Recognizing this, feline veterinarians, geneticists, ethologists and other scientists formed a working group to address the challenges of demand.

There are breeds that are known for their friendly nature and strong bond with humans, but that gene pool was too small for widespread breeding without the risks of causing inherited genetic anomalies. Around the world, the effort was made to find Felis libyca and other species of compatible small cats who were socialized, preferred human connection and were able to reproduce. To maintain hybrid vigor, all of them had DNA sequencing performed and as much family history obtained as humanly possible. It took years to create the records necessary to build a population of cats that people wanted.

From this early effort, the protection of cats became a paramount worldwide undertaking. For the first time, scientists and veterinarians shared information across enemy lines. Every country in the world joined the effort to create a healthy gene pool of cats for whom homes were easily found.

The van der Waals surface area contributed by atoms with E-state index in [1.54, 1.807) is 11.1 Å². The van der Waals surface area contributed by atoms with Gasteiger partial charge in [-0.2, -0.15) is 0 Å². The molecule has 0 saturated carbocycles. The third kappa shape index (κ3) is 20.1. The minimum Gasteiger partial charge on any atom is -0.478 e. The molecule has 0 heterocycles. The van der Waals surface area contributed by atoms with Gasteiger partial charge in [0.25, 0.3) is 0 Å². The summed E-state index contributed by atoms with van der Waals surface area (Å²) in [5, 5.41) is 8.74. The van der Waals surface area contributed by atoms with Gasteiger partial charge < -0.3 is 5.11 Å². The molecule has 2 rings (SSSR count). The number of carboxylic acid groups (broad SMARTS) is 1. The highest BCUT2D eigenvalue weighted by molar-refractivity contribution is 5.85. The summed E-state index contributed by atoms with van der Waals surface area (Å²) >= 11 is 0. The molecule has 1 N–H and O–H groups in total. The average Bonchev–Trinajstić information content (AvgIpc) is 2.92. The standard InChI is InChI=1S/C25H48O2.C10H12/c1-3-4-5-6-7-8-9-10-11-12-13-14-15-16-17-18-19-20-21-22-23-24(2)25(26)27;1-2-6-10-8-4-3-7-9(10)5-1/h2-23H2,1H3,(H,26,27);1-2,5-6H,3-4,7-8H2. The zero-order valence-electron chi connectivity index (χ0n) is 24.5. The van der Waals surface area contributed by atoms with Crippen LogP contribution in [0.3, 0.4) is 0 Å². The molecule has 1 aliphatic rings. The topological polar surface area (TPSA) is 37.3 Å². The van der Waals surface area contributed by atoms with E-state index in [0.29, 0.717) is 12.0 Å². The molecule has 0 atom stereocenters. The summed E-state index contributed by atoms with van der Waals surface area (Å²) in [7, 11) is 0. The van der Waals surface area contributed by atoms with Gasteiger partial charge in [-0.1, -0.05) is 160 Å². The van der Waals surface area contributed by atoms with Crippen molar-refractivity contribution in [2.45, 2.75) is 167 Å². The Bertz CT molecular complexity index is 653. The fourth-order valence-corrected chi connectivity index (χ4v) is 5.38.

And that’s how cats were responsible for world peace.

Dr. Jan BellowsA pearly white future

Jan Bellows, DVM, DACVD, DABVP

Owner, All Pets Dental, Weston, Florida

Looking into the crystal ball, within 25 years in veterinary dentistry:

> All veterinary schools will embrace the importance of dentistry to the veterinarian, patient, client and practice. Dentistry will receive as much foundation and clinical time as surgery and medicine.

> All state practice acts will require those who advertise the practice of dentistry have intraoral radiology available. The standard of care will require full-mouth radiographs on all dental procedures. Dental extractions will be recognized as oral surgery only performed by a veterinarian.

> Easily instituted and efficacious plaque prevention processes will begin in puppyhood and kittenhood. And no longer will small pocket pets routinely loose teeth after a few years of life.

> Breeding of brachycephalic breeds (pugs, bulldogs, Boston terriers, Persian cats) will be discontinued because of multiple oral and general inherited diseases.